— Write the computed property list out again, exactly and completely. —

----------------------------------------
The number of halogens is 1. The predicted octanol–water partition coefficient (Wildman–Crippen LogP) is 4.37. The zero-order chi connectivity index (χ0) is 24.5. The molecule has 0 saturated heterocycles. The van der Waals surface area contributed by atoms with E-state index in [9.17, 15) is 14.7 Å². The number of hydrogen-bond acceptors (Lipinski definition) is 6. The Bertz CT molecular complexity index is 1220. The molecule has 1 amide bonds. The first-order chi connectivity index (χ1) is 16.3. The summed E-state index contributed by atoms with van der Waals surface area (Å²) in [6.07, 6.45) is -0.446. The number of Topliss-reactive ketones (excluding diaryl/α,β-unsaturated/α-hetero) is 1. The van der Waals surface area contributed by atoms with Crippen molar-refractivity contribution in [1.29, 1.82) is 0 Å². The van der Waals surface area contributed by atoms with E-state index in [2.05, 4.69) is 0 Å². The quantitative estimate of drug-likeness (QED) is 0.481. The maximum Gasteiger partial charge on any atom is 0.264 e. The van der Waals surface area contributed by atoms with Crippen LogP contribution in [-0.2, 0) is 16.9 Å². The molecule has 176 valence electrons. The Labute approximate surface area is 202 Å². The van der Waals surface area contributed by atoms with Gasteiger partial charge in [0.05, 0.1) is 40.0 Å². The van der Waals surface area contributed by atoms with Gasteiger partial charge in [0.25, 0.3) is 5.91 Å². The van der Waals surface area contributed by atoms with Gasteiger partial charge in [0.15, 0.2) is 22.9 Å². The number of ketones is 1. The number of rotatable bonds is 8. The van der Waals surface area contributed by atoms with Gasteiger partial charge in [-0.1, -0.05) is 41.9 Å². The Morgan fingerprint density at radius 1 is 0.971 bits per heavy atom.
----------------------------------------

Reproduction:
The number of halogens is 1. The predicted octanol–water partition coefficient (Wildman–Crippen LogP) is 4.37. The zero-order chi connectivity index (χ0) is 24.5. The molecule has 0 saturated heterocycles. The van der Waals surface area contributed by atoms with E-state index in [9.17, 15) is 14.7 Å². The number of hydrogen-bond acceptors (Lipinski definition) is 6. The Bertz CT molecular complexity index is 1220. The molecule has 1 amide bonds. The first-order chi connectivity index (χ1) is 16.3. The summed E-state index contributed by atoms with van der Waals surface area (Å²) in [6.07, 6.45) is -0.446. The number of Topliss-reactive ketones (excluding diaryl/α,β-unsaturated/α-hetero) is 1. The van der Waals surface area contributed by atoms with Crippen molar-refractivity contribution in [1.29, 1.82) is 0 Å². The van der Waals surface area contributed by atoms with E-state index in [2.05, 4.69) is 0 Å². The quantitative estimate of drug-likeness (QED) is 0.481. The maximum Gasteiger partial charge on any atom is 0.264 e. The van der Waals surface area contributed by atoms with Crippen LogP contribution in [-0.2, 0) is 16.9 Å². The molecule has 176 valence electrons. The Labute approximate surface area is 202 Å². The van der Waals surface area contributed by atoms with Gasteiger partial charge in [0.05, 0.1) is 40.0 Å². The van der Waals surface area contributed by atoms with Gasteiger partial charge in [0.25, 0.3) is 5.91 Å². The van der Waals surface area contributed by atoms with Gasteiger partial charge in [0.15, 0.2) is 22.9 Å². The number of ketones is 1. The number of rotatable bonds is 8. The van der Waals surface area contributed by atoms with Gasteiger partial charge in [-0.1, -0.05) is 41.9 Å². The Morgan fingerprint density at radius 1 is 0.971 bits per heavy atom.